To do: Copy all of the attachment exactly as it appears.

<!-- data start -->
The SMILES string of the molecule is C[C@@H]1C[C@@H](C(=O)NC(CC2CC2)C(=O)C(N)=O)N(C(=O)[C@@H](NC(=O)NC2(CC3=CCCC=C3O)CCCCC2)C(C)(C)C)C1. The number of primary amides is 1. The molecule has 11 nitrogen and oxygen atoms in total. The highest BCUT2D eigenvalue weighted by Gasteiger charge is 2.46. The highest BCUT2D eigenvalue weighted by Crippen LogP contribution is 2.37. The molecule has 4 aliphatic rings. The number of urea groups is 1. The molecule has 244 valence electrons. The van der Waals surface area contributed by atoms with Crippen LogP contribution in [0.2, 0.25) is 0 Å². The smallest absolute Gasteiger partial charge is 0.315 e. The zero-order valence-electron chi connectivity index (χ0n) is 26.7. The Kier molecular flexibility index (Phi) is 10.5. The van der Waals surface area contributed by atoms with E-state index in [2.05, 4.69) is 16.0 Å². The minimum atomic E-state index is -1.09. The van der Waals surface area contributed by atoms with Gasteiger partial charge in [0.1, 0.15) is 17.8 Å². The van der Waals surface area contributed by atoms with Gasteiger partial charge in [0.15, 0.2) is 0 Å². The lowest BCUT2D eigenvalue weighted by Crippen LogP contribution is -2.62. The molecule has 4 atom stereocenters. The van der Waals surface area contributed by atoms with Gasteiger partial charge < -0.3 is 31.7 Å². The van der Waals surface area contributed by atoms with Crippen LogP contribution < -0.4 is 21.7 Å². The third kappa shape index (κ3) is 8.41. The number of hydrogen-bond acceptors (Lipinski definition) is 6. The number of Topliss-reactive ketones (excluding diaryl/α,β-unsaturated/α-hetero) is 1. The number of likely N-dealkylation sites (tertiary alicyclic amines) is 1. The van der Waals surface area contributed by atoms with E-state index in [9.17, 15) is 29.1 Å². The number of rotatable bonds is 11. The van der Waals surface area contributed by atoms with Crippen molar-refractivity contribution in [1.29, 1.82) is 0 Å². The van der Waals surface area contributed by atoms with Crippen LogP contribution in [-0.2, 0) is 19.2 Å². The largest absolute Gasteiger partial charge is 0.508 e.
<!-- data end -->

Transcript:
The SMILES string of the molecule is C[C@@H]1C[C@@H](C(=O)NC(CC2CC2)C(=O)C(N)=O)N(C(=O)[C@@H](NC(=O)NC2(CC3=CCCC=C3O)CCCCC2)C(C)(C)C)C1. The number of primary amides is 1. The molecule has 11 nitrogen and oxygen atoms in total. The highest BCUT2D eigenvalue weighted by Gasteiger charge is 2.46. The highest BCUT2D eigenvalue weighted by Crippen LogP contribution is 2.37. The molecule has 4 aliphatic rings. The number of urea groups is 1. The molecule has 244 valence electrons. The van der Waals surface area contributed by atoms with Crippen LogP contribution in [0.2, 0.25) is 0 Å². The smallest absolute Gasteiger partial charge is 0.315 e. The zero-order valence-electron chi connectivity index (χ0n) is 26.7. The Kier molecular flexibility index (Phi) is 10.5. The van der Waals surface area contributed by atoms with E-state index in [2.05, 4.69) is 16.0 Å². The minimum atomic E-state index is -1.09. The van der Waals surface area contributed by atoms with Gasteiger partial charge in [0.1, 0.15) is 17.8 Å². The van der Waals surface area contributed by atoms with Gasteiger partial charge in [0.15, 0.2) is 0 Å². The lowest BCUT2D eigenvalue weighted by Crippen LogP contribution is -2.62. The molecule has 4 atom stereocenters. The van der Waals surface area contributed by atoms with Gasteiger partial charge < -0.3 is 31.7 Å². The van der Waals surface area contributed by atoms with Crippen LogP contribution < -0.4 is 21.7 Å². The third kappa shape index (κ3) is 8.41. The number of hydrogen-bond acceptors (Lipinski definition) is 6. The number of Topliss-reactive ketones (excluding diaryl/α,β-unsaturated/α-hetero) is 1. The number of likely N-dealkylation sites (tertiary alicyclic amines) is 1. The van der Waals surface area contributed by atoms with E-state index in [9.17, 15) is 29.1 Å². The number of rotatable bonds is 11. The van der Waals surface area contributed by atoms with Crippen molar-refractivity contribution in [1.29, 1.82) is 0 Å². The van der Waals surface area contributed by atoms with Crippen LogP contribution in [-0.2, 0) is 19.2 Å². The largest absolute Gasteiger partial charge is 0.508 e.